Paroxysmal nocturnal hemoglobinuria clones and the prognosis of myelodysplastic syndromes
As mentioned above, the cohort of patients studied by Wang et al. did not provide information concerning the prognostic significance of the presence of a PNH clone in MDS. Confounding retrospective analysis of other studies is the association of PNH and good prognosis MDS, and the insufficient number of patients in most previous series to make strong claims for PNH clone testing in the clinic. In a series of Japanese patients, within the refractory anemia category the presence of even a very small PNH clone (in about 20% of patients) conferred a better prognosis, less frequent transformation to leukemia, and a much higher response rate to cyclosporine.14 In contrast, in a large group of NIH MDS patients who were mostly in low risk subgroups, the concurrent presence of a PNH clone was not associated with likelihood of response to immunosuppression or with a survival advantage.15 Even in aplastic anemia, a more homogenous disease than MDS which has been historically associated with PNH, and in which, therefore, large numbers of patients have been and are routinely assessed for PNH, the prognostic value of finding a clone remains controversial.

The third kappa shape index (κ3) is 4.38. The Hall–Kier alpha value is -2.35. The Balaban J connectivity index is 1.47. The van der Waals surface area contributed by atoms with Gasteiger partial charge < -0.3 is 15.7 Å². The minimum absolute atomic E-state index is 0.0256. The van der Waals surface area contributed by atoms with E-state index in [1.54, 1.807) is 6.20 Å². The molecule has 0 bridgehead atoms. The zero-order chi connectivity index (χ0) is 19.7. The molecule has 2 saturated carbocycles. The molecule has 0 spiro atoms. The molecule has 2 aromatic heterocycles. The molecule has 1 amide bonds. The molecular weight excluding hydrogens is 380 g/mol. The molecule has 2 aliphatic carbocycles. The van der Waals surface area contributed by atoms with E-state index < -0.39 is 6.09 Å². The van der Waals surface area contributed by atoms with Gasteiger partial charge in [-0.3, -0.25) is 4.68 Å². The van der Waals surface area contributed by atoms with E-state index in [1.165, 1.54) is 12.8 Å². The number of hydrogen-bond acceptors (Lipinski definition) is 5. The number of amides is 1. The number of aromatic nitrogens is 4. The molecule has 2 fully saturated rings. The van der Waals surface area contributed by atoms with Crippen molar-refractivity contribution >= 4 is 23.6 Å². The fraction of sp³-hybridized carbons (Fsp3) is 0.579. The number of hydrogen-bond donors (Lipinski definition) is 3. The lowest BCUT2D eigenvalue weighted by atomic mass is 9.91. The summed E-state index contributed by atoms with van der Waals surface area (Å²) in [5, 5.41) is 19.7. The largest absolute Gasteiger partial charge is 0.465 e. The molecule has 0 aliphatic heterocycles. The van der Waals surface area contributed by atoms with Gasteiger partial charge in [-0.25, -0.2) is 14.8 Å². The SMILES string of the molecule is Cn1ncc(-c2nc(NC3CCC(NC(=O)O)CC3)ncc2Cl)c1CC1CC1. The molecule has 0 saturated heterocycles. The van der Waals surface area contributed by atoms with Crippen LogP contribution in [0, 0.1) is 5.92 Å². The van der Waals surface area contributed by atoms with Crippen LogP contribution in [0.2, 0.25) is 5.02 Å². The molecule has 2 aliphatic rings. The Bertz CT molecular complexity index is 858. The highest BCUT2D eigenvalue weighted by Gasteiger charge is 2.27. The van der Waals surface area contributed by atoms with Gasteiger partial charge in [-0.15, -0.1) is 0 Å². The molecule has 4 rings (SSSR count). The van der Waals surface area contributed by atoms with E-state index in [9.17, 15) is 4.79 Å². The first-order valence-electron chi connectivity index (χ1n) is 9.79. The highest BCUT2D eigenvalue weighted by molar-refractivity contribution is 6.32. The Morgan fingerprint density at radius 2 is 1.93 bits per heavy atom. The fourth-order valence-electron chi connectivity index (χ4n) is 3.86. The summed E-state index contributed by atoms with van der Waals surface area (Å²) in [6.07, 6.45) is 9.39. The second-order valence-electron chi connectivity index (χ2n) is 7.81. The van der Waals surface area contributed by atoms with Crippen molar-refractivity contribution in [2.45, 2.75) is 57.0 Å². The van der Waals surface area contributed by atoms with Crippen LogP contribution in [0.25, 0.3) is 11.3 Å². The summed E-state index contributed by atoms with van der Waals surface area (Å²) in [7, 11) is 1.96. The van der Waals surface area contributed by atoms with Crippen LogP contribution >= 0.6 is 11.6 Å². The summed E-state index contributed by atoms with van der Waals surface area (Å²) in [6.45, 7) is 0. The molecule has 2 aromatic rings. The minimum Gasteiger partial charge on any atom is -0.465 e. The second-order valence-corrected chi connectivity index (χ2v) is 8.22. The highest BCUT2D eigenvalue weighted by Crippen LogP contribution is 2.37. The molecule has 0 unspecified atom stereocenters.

Paroxysmal nocturnal hemoglobinuria testing in the clinical laboratory
Wang et al. appropriately devote discussion to the specifics of their flow cytometric analysis, and especially the importance of gating for granulocytes and of excluding monocytes, the necessity of multiple GPI-anchored proteins as targets for staining with monoclonal antibodies, and the physiological and pathological differences in the cell surface expression of specific GPI-anchored proteins, due to stage of differentiation under normal conditions and aberrant protein expression that occurs in MDS and leukemia. Focusing on inherently abnormal myeloid cells of chronic myelomonocytic leukemia would provide an explanation for the single report of an apparently high prevalence of PNH in this syndrome, formerly considered a MDS but now classified with the myeloproliferative diseases.16
Paroxysmal nocturnal hemoglobinuria clones and the pathophysiology of myelodysplastic syndromes